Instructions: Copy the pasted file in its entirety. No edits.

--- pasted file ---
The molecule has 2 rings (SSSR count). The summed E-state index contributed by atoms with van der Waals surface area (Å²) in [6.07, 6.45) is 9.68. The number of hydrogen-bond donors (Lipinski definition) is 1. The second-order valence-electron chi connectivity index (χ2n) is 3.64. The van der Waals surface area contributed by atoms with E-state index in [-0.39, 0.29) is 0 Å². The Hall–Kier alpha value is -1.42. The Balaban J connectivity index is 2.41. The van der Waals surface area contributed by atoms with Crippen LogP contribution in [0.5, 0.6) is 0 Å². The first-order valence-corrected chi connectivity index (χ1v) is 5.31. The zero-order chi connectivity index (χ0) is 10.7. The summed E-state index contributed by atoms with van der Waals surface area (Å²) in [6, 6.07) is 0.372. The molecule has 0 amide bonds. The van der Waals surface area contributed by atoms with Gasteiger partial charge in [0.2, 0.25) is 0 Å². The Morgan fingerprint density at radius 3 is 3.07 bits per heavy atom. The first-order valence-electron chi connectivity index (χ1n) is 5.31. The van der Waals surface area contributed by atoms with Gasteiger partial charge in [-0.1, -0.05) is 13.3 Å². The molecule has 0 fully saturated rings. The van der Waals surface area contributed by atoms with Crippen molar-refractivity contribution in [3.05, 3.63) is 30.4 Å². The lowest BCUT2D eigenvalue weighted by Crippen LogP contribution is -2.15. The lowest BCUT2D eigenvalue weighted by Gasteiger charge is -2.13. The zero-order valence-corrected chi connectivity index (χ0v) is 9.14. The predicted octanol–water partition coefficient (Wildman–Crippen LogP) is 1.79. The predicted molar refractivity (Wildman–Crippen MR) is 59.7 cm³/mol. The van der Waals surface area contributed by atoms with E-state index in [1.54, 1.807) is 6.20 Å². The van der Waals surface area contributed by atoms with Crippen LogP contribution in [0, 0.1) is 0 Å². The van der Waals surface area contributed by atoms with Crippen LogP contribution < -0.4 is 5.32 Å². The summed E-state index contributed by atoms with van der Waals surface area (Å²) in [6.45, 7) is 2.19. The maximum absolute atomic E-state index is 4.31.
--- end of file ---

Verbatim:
The molecule has 2 rings (SSSR count). The summed E-state index contributed by atoms with van der Waals surface area (Å²) in [6.07, 6.45) is 9.68. The number of hydrogen-bond donors (Lipinski definition) is 1. The second-order valence-electron chi connectivity index (χ2n) is 3.64. The van der Waals surface area contributed by atoms with E-state index in [-0.39, 0.29) is 0 Å². The Hall–Kier alpha value is -1.42. The Balaban J connectivity index is 2.41. The van der Waals surface area contributed by atoms with Crippen LogP contribution in [0.5, 0.6) is 0 Å². The first-order valence-corrected chi connectivity index (χ1v) is 5.31. The zero-order chi connectivity index (χ0) is 10.7. The summed E-state index contributed by atoms with van der Waals surface area (Å²) in [6, 6.07) is 0.372. The molecule has 0 amide bonds. The van der Waals surface area contributed by atoms with Gasteiger partial charge in [0.2, 0.25) is 0 Å². The Morgan fingerprint density at radius 3 is 3.07 bits per heavy atom. The first-order valence-electron chi connectivity index (χ1n) is 5.31. The van der Waals surface area contributed by atoms with Gasteiger partial charge in [-0.1, -0.05) is 13.3 Å². The molecule has 0 fully saturated rings. The van der Waals surface area contributed by atoms with Crippen molar-refractivity contribution in [3.05, 3.63) is 30.4 Å². The lowest BCUT2D eigenvalue weighted by Crippen LogP contribution is -2.15. The lowest BCUT2D eigenvalue weighted by Gasteiger charge is -2.13. The zero-order valence-corrected chi connectivity index (χ0v) is 9.14. The predicted octanol–water partition coefficient (Wildman–Crippen LogP) is 1.79. The predicted molar refractivity (Wildman–Crippen MR) is 59.7 cm³/mol. The van der Waals surface area contributed by atoms with E-state index in [1.54, 1.807) is 6.20 Å². The van der Waals surface area contributed by atoms with Crippen LogP contribution in [0, 0.1) is 0 Å². The van der Waals surface area contributed by atoms with Crippen LogP contribution < -0.4 is 5.32 Å². The summed E-state index contributed by atoms with van der Waals surface area (Å²) in [6.45, 7) is 2.19. The maximum absolute atomic E-state index is 4.31.